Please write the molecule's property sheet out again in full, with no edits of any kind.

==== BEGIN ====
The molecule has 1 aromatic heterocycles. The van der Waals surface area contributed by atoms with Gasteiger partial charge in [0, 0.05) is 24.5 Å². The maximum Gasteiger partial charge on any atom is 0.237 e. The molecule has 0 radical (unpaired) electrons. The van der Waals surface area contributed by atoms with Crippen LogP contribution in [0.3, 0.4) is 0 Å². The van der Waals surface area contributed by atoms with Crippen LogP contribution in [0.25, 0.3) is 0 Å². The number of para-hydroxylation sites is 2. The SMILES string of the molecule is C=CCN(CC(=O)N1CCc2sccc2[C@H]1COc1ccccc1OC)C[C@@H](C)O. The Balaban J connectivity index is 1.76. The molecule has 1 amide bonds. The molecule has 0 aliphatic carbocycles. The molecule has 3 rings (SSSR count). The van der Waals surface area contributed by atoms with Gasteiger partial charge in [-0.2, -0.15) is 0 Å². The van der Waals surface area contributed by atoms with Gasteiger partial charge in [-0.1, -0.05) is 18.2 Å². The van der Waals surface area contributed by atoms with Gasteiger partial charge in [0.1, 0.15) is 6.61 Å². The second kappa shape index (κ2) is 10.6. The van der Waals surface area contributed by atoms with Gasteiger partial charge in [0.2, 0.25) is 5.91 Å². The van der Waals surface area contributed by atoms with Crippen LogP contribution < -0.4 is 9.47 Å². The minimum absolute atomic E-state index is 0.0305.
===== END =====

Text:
The molecule has 1 aromatic heterocycles. The van der Waals surface area contributed by atoms with Gasteiger partial charge in [0, 0.05) is 24.5 Å². The maximum Gasteiger partial charge on any atom is 0.237 e. The molecule has 0 radical (unpaired) electrons. The van der Waals surface area contributed by atoms with Crippen LogP contribution in [0.3, 0.4) is 0 Å². The van der Waals surface area contributed by atoms with Crippen LogP contribution in [0.25, 0.3) is 0 Å². The number of para-hydroxylation sites is 2. The SMILES string of the molecule is C=CCN(CC(=O)N1CCc2sccc2[C@H]1COc1ccccc1OC)C[C@@H](C)O. The Balaban J connectivity index is 1.76. The molecule has 1 amide bonds. The molecule has 0 aliphatic carbocycles. The molecule has 3 rings (SSSR count). The van der Waals surface area contributed by atoms with Gasteiger partial charge in [-0.2, -0.15) is 0 Å². The van der Waals surface area contributed by atoms with Gasteiger partial charge in [-0.1, -0.05) is 18.2 Å². The van der Waals surface area contributed by atoms with Gasteiger partial charge in [0.1, 0.15) is 6.61 Å². The second kappa shape index (κ2) is 10.6. The van der Waals surface area contributed by atoms with Gasteiger partial charge in [0.2, 0.25) is 5.91 Å². The van der Waals surface area contributed by atoms with Crippen LogP contribution < -0.4 is 9.47 Å². The minimum absolute atomic E-state index is 0.0305.